22 Types of Workplace Bullying Behaviour

Vince Scopelliti - Wednesday, November 21, 2018

Bullying is the scourge of many workplaces. There are few things which destroy office morale, tear apart team cohesion or cause good staff to leave as quickly as victimisation and harassment in the workplace. Interestingly, research has identified 22 different types of bullying conduct which might be encountered in the average workplace. 

We outline these different types of bullying and provide tips on how to avoid situations that cause this type of conflict in the workplace. 

What is the legal definition of bullying?

According to Fair Work Australia, a person is bullied in the workplace if they are repeatedly subjected to unreasonable behaviour by another person or group of people, or if that behaviour creates a risk to the health and safety of the bullied employee. 

Bullying includes teasing, exclusion and unreasonable work demands, but does not include reasonable disciplinary action or control of workflow.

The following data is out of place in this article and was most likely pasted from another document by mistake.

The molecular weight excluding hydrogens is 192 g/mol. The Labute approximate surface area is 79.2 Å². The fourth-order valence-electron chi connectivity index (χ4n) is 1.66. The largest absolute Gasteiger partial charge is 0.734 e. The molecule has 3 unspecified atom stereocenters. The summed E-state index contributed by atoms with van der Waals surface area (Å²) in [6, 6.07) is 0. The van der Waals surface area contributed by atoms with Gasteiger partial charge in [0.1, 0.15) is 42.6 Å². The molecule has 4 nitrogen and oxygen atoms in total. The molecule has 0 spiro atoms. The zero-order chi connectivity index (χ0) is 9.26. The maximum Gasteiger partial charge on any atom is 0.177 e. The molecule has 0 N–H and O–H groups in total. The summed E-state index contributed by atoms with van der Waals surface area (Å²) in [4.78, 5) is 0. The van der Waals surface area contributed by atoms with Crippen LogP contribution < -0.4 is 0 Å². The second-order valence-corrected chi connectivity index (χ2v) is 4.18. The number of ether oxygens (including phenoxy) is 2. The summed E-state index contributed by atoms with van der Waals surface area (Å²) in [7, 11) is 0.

types of bullying behaviour

Research conducted by the University of Wollongong into 500 Australian employees over a 12-month period identifies the following different types of bullying behaviour: 

  • Withholding information (relevant to a person's employment or role)
  • Humiliation and ridicule
  • Tasking a person with work that is below their level of competence
  • Removing responsibility from a person who has earned it
  • Spreading gossip or rumours 
  • Ignoring or excluding a worker
  • Making personal insults
  • Shouting at or otherwise berating a person
  • Intimidating behaviour
  • Providing hints or signals that a person should resign or abandon their job
  • Reminding a worker constantly of errors or mistakes they have previously made
  • Persistently criticising an employee
  • Ignoring a worker hostile behaviour towards a worker
  • Ignoring a worker's opinion
  • Playing practical jokes or pranks
  • Imposing unreasonable deadlines
  • Making unfounded allegations
  • Excessively monitoring an employee's work